WASHINGTON — Good riddance to Campaign 2016, the election that put the "ugh" in ugly.
Headed for history books a week from Tuesday, the duel between Hillary Clinton and Donald Trump became a battle of "nasty women" and "bad hombres" vs. "deplorables" and voters who are "irredeemable."
A beauty queen, a Gold Star family, an ex-president and his baggage, the FBI director, even the pope were drawn into the fray.
At times, the campaign rhetoric has been so raunchy it's forced middle-school civics teachers to censor their lesson plans. Thank Trump for that.
But Americans can't say they weren't warned about what lay ahead.
On June 16, 2015, mere minutes into a rambling campaign announcement speech, Trump was labeling Mexican immigrants as rapists and criminals, and pledging to build "a great, great wall" to keep them out.
He's been horrifying and-or delighting people with his provocations ever since.
Eleven Republicans were already in the race when Trump joined the field, with five still to come — a boatload of current and former governors and members of Congress among them. It was reasonable to view the impolitic nonpolitician Trump as, at best, an improbable choice to win the Republican nomination.
Clinton, by contrast, strode into the Democratic race two months earlier with a commanding resume and a sunny announcement video that instantly made her the presumed heir apparent for her party's nomination.
She looked poised to finish the business of shattering "that highest, hardest glass ceiling" she couldn't quite reach in a 2008 race against Barack Obama.
This time, it was Bernie Sanders who crashed her party and put the lie to the conceit of a cakewalk to the nomination. (Three more Democrats later joined the field, too, but without much impact.)
And thus the table was set for one of the nastiest, soul-crushing presidential campaigns in history.
In the end, no matter who wins, the next president will be one of the most unpopular ever.
"If the central promises of modern politics are peace and prosperity, we really haven't had either for a long time," said William Galston, a Brookings Institution scholar and former official in Bill Clinton's administration. "That created an atmosphere of discontent and protest that affected both political parties this year."
The Republican primaries of Campaign 2016 gave us "Jeb!" Bush and Marco Rubio and Ted Cruz and Ben Carson and Carly Fiorina and so many others that the GOP debates had to be divided into two segments to cram everyone on a stage. John Kasich was the sleeper who hung in there till the end.
Democrats felt the Bern, even if Sanders' fire eventually flickered out.
The primaries gave us taco bowls, penis jokes, penis boasts and schoolyard nicknames.
Forget debating the issues. People debated whether Trump was prone to blurting out "bigly" or "big league." (It's the latter.)
It wasn't just Trump who went low in the primary scramble.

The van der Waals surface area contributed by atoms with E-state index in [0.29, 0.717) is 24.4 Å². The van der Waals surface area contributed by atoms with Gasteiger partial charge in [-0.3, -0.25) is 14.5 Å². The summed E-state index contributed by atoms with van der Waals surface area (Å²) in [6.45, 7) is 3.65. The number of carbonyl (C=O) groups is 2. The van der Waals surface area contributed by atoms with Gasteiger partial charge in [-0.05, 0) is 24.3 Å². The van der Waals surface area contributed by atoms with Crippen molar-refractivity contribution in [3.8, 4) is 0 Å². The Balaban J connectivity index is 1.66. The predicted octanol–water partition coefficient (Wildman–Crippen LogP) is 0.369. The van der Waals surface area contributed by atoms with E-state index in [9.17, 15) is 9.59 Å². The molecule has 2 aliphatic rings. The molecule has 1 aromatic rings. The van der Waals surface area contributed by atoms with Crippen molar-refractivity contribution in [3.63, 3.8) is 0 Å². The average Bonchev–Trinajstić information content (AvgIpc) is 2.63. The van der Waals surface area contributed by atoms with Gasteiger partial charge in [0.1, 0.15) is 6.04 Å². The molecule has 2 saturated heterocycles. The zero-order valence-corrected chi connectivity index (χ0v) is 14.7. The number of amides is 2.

Rubio ("Little Marco" to Trump) mocked the New York businessman's "small hands." And that triggered Trump's eye-popping reassurances during a nationally televised debate that there were no problems with his genitals.
New Jersey Gov. Chris Christie predicted he would beat Clinton's "rear end" if he met her in a debate. Bush called Trump a liar, a whiner and a jerk. Cruz ("Lyin' Ted" to Trump) mocked the GOP front-runner for his "Trumpertantrums."
And so it went.
None of it could trump Trump, with his never-ending fusillade of insults and bluster.
He dissed Sen. John McCain's history as a Vietnam prisoner of war, mocked Fiorina's face, and deemed Pope Francis' criticism of building walls "disgraceful."
He proposed a "total and complete shutdown" of immigration by an entire religious group — Muslims — to fight terrorism, only later morphing the idea into a call for "extreme vetting."
For all of that, it turned out that it was Trump, incongruent in his suit and red ball-cap, who best channeled the anger and disaffection percolating among Americans fed up with establishment politics.
Remember when Barbara Bush said the country had had enough Bushes? Her son ("Low-energy Jeb" to Trump) would've saved a lot of heartbreak and expense if he'd just listened to mom.
Trump drove the direction of the campaign, said GOP consultant Kevin Madden, "because he went out and took it, blocking the sun from his opponents while they were busy announcing their latest slate of endorsements of local sheriffs or pushing a policy white paper around."
On the left, it was Sanders, a grumpy socialist, who stirred passions with his promise of a political "revolution" against the entrenched, monied interests on Wall Street. The young voters who'd powered Obama's campaigns gravitated to Sanders. To Clinton, not so much.
Clinton was busy scrambling to explain her use of a private email setup and what the FBI director called her "careless" handling of classified information.
While Clinton tried to play down the email controversy in public, beneath the surface her aides fretted and fussed over damage-control strategies.
"There Is Just No Good Answer," Clinton adviser Philippe Reines wrote in March 2015 in one of hundreds of emails flying back and forth in the Clinton campaign on the subject.
We know that courtesy of WikiLeaks, which released tens of thousands of private emails from the Clinton campaign that U.S. intelligence officials said were hacked by the Russians. Never before had the innards of a campaign-in-motion spilled out like this.
That didn't seem to bother Trump, whose campaign has been one big, long friendly overture to Russian leader Vladimir Putin.
Through it all, Clinton soldiered on, even if she didn't always excite.
The groundbreaking notion of electing the first woman as president had its appeal, but never generated the electricity attached to the election of the nation's first black president.